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Costa Rica is more than a vacation destination; it is an interactive sensory experience. The country is bestowed with an intense array of biodiversity and environmental attractions – majestic volcanoes, misty cloud forests, stunning river valleys, and hundreds of beaches along the Pacific and Caribbean coasts. Costa Rica carries a fascinating ecological story, woven into the history of a peaceful and family-oriented culture.



Costa Rica is a world leader in conservation policies. Its protected areas encompass over 25 percent of the country’s total landmass – the highest in the world. Its network of national parks and nature reserves stretches over rainforests, tropical dry forests, cloud forests, marine areas, and wetlands. The parks and reserves seek to preserve and rehabilitate Costa Rica’s tropical ecosystems and maintain their vast biodiversity.


Costa Rica has nearly 300 different beaches along its stunning Pacific and Caribbean coastlines, each with a unique draw and distinct setting. Even on nearby beaches the sand can vary from white, black, or brown coloration. Some beaches are full of shells or scattered with rocks; others are soft with fluffy fine sand. Some are fantastic for swimming, and others are better for surfing.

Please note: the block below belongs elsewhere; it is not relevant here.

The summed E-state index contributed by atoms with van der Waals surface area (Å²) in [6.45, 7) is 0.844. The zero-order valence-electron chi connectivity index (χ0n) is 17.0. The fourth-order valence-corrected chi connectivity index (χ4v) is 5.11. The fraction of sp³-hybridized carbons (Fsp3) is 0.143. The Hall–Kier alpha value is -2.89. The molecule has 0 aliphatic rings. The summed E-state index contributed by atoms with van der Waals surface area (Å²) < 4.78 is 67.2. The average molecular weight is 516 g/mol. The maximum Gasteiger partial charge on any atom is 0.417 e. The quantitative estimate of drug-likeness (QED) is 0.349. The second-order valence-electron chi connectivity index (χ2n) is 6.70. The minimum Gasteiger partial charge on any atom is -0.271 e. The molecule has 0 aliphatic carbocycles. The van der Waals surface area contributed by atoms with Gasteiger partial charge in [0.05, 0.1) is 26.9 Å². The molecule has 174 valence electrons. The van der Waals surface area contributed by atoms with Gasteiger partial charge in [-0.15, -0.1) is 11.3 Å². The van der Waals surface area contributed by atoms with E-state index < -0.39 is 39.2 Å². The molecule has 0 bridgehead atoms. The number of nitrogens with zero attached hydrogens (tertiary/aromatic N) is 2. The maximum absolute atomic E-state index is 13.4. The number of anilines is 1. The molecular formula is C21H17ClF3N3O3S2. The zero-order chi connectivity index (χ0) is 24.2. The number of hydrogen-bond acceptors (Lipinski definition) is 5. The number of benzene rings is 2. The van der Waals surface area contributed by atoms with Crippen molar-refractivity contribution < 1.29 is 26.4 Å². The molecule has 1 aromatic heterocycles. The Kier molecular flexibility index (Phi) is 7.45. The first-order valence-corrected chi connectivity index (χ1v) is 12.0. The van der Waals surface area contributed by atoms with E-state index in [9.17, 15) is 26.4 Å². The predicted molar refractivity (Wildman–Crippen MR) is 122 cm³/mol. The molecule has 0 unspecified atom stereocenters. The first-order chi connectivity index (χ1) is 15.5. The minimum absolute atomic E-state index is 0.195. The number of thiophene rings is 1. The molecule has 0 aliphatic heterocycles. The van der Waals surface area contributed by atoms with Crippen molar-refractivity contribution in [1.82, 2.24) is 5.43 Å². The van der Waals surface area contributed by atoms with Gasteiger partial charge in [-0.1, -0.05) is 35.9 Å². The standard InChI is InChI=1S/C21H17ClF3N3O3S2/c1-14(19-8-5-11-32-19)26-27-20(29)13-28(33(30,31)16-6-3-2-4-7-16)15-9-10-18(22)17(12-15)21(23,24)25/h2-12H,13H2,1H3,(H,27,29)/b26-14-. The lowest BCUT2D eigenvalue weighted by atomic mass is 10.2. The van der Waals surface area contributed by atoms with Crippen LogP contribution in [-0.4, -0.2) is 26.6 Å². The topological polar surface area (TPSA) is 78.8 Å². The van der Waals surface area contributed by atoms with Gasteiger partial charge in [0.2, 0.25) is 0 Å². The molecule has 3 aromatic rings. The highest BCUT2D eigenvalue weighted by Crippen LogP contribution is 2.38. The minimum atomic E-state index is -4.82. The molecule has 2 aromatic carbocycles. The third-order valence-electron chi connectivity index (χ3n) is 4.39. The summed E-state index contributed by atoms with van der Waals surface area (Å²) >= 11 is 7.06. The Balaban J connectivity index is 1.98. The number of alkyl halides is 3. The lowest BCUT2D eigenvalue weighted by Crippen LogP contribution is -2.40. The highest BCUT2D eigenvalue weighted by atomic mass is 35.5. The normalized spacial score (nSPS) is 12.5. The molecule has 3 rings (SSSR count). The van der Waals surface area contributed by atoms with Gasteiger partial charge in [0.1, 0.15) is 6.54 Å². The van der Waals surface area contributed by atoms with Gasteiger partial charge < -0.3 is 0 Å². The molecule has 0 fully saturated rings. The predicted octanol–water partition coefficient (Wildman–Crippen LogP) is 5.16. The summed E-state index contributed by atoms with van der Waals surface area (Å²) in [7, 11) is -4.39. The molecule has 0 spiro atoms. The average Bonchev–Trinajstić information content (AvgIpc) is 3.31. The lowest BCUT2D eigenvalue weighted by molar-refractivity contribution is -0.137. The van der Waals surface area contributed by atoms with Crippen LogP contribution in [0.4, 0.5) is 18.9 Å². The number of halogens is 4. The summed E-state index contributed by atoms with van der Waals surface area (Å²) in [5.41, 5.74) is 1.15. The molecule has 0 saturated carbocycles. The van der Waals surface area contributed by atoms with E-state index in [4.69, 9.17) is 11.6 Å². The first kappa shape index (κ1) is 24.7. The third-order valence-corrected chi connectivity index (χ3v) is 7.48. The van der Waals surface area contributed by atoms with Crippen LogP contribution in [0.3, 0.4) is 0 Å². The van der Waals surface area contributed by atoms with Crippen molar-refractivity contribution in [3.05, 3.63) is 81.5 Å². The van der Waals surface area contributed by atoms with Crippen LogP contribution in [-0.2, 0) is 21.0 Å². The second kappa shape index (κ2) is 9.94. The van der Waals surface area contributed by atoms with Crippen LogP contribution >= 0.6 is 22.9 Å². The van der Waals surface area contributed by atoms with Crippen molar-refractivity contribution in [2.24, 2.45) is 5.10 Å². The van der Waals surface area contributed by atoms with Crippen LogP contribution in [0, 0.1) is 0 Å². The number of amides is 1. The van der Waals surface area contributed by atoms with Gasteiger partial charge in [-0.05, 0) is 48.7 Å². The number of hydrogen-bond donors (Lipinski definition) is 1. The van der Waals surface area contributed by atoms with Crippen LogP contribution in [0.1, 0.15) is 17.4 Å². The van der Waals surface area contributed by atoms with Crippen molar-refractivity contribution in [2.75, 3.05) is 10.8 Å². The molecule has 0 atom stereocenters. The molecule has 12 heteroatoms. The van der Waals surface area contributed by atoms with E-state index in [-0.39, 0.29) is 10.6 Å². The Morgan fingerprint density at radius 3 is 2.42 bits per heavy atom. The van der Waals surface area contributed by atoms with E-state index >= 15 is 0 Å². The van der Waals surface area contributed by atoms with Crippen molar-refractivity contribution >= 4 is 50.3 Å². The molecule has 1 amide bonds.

Costa Rica has always remained ahead of the curve when compared to other developing nations moving the country forwards with the time. They have lacked the war and devastation that has plagued other Central American countries and caused them to fall behind the development of the western world.


The Costa Rican unit of currency is the colón. Named after Christopher Columbus, the first European to visit Costa Rica, the colón has a value that fluctuates between 500-550 colones per 1 US dollar. The cost of travel in Costa Rica is higher than other countries in Central America, but is still significantly cheaper than in the U.S. or Europe.


Costa Rica, a landmass encompassing only .03% of the earth’s surface, contains 5% of earth’s biodiversity – a density that is unmatched anywhere else in the world. Aside from arid regions in Guanacaste, Costa Rica is green and lush year round. Its thick forests, vast wetlands, and misty mountains teem with life.


Costa Rica’s national park system is a network of protected rainforests, tropical dry forests, cloud forests, marine areas, and wetlands. Costa Rica has been a world leader in conservation policies with protected areas that encompass over 25 percent of its total landmass – the highest in the world. The best way to support these progressive and sustainable conservation policies is to visit national parks during your visit. All fees and donations support the local community and park maintenance. Besides Costa Rica’s National Parks there are dozens of private nature reserves that have been established to protect the natural habitat and biodiversity.